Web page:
Microsoft Announce Windows Phone 8


Just days after the Microsoft Surface tablet event, MS held another – this time to officially announce Windows Phone 8.

There were a lot of announcements, a lot of news – some good, some bad, a lot of innovations and a lot of reasons to get a Windows Phone 8 device. I’ll try and cover them off as best I can here:

New Start Screen

The Start Screen with it’s Metro interface and Live Tiles is one of the key eye grabbers of Windows Phone and it’s being improved in Windows Phone 8 (and 7.8 but we’ll come to that later).

First up is a new, third size for tiles giving us “small, medium & large” with the new “small” size enabling users to fit more on their home screen.

Secondly, Microsoft are removing the blank strip down the right hand side of the screen (you know, with the side arrow at the top), giving users a fair bit more screen real estate to play with.

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They’re also going to be expanding the number of colours available.

NFC

Near Field Communication (NFC) is going to be integrated right into WP8, enabling payments by waving your phone at things, the ability to store card details, store cards etc and more…essentially a combination of Google Wallet & Apple Passbook with extras on top. It will also enable each pairing with a range of accessories such as, and I only discovered these today, Nokia’s NFC enabled speakers…you just touch your phone to them and BOOM – connected. These are available for Nokia’s current range of NFC enabled Symbian devices so I can only assume WP8 will be invited to the party. Another feature will be the ability to “bump” phones and transfer contact details etc…cool and useful for trade shows, impromptu meetings etc…I’m sure I’d end up using it all the time.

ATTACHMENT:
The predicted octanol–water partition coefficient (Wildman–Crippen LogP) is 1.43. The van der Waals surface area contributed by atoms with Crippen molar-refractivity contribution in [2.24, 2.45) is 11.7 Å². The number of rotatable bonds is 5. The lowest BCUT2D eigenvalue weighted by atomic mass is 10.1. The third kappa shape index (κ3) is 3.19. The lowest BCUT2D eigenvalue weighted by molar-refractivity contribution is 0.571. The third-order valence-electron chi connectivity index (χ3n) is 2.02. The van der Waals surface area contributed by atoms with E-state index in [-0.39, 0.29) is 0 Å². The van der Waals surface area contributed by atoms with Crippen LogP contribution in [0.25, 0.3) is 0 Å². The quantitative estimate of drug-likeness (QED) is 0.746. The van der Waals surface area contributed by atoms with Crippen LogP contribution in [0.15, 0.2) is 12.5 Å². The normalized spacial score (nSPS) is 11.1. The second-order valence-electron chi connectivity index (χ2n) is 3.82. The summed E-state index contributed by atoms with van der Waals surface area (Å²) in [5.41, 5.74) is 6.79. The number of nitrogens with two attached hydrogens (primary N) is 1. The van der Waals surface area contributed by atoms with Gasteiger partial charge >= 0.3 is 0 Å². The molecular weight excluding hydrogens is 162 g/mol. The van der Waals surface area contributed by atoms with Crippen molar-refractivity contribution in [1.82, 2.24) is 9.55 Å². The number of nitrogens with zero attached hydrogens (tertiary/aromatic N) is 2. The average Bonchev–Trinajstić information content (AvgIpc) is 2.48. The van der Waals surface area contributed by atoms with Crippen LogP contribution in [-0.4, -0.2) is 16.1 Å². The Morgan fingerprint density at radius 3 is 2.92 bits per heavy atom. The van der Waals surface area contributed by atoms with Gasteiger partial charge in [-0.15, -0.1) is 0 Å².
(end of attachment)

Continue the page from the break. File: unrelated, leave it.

SD Support

Proper SD support is coming to Windows Phone 8 devices. SD cards that can be used as true removable storage…transfer music, pictures, documents and also install apps!

Windows 8 Core

This is a huge one – MS are moving away from the former Windows CE core and instead implementing the same NT Kernel as the new Windows 8 desktop OS! This means that file system, media, drivers and a lot of the security will be the same across desktop & mobile; allowing many of the features mentioned above as well as games/apps that can move between the two. That last point will make for a great user experience as well as making things much easier and more attractive for developers – which is always a good thing!

Another thing enabled by the move to the NT Kernel is multi-core processor support which will drive the next generation of WP mobile apps and games.

Internet Explorer 10

IE 10 will be on Windows Phone 8 bring the SmartScreen URL screening & phishing protection. That’s about all the news on that for now though…

VOIP Integration

VOIP is going to be “industry leading” when it comes to integration on WP8, with not just Skype but also Tango et al becoming “first class” app; giving them deep integration into things such as the People Hub and the dialler. The next crop of WP8 devices will surely (nearly) all come with front facing cameras – those 2 things combined could help to make video calling as ubiquitous as people have been predicting for years.

Enterprise Features

One of the (quite) valid criticisms levelled at WP 7/7.5 is its lack of Enterprise features; in some areas it was actually less feature rich than Windows Mobile 6.5. New business centric features WP8 will bring include:

  • On-Device Encryption
  • Device Management
  • Line Of Business (LOB) app support
  • Private market places for internal business app distribution
  • Side-Loading

Now for the bad news…

This ISN’T coming to existing Windows Phone devices. None of them. Not the Lumia 800. Not the Lumia 900. None of them.

Yes, if you’ve just upgraded to a shiny new Lumia (or other WP device) that is a bit of a rage-inducing moment but hey, there’s always Mazuma and Envirofone Open-mouthed smile